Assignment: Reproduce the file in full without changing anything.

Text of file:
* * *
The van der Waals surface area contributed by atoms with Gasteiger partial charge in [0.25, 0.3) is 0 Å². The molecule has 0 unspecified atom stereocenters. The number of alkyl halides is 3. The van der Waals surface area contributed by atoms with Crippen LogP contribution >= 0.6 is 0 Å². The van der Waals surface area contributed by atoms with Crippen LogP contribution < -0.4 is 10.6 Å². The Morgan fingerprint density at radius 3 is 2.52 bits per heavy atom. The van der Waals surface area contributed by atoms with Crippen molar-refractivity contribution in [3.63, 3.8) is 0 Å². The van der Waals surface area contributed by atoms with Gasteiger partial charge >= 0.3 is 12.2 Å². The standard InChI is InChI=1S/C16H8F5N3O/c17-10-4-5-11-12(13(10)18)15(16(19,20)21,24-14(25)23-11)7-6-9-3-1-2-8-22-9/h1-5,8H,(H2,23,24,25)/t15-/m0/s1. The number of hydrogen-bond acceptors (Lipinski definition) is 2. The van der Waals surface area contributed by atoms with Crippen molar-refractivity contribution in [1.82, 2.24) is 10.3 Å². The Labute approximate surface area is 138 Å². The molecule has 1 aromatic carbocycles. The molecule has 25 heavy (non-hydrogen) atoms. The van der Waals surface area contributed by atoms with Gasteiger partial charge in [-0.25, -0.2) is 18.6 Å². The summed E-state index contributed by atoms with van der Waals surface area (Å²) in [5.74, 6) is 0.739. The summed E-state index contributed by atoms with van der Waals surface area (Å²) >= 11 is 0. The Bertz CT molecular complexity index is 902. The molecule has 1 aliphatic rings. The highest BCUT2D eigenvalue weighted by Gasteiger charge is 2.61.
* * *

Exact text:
The van der Waals surface area contributed by atoms with Gasteiger partial charge in [0.25, 0.3) is 0 Å². The molecule has 0 unspecified atom stereocenters. The number of alkyl halides is 3. The van der Waals surface area contributed by atoms with Crippen LogP contribution >= 0.6 is 0 Å². The van der Waals surface area contributed by atoms with Crippen LogP contribution < -0.4 is 10.6 Å². The Morgan fingerprint density at radius 3 is 2.52 bits per heavy atom. The van der Waals surface area contributed by atoms with Crippen molar-refractivity contribution in [3.63, 3.8) is 0 Å². The van der Waals surface area contributed by atoms with Gasteiger partial charge >= 0.3 is 12.2 Å². The standard InChI is InChI=1S/C16H8F5N3O/c17-10-4-5-11-12(13(10)18)15(16(19,20)21,24-14(25)23-11)7-6-9-3-1-2-8-22-9/h1-5,8H,(H2,23,24,25)/t15-/m0/s1. The number of hydrogen-bond acceptors (Lipinski definition) is 2. The van der Waals surface area contributed by atoms with Crippen molar-refractivity contribution in [1.82, 2.24) is 10.3 Å². The Labute approximate surface area is 138 Å². The molecule has 1 aromatic carbocycles. The molecule has 25 heavy (non-hydrogen) atoms. The van der Waals surface area contributed by atoms with Gasteiger partial charge in [-0.25, -0.2) is 18.6 Å². The summed E-state index contributed by atoms with van der Waals surface area (Å²) in [5.74, 6) is 0.739. The summed E-state index contributed by atoms with van der Waals surface area (Å²) >= 11 is 0. The Bertz CT molecular complexity index is 902. The molecule has 1 aliphatic rings. The highest BCUT2D eigenvalue weighted by Gasteiger charge is 2.61.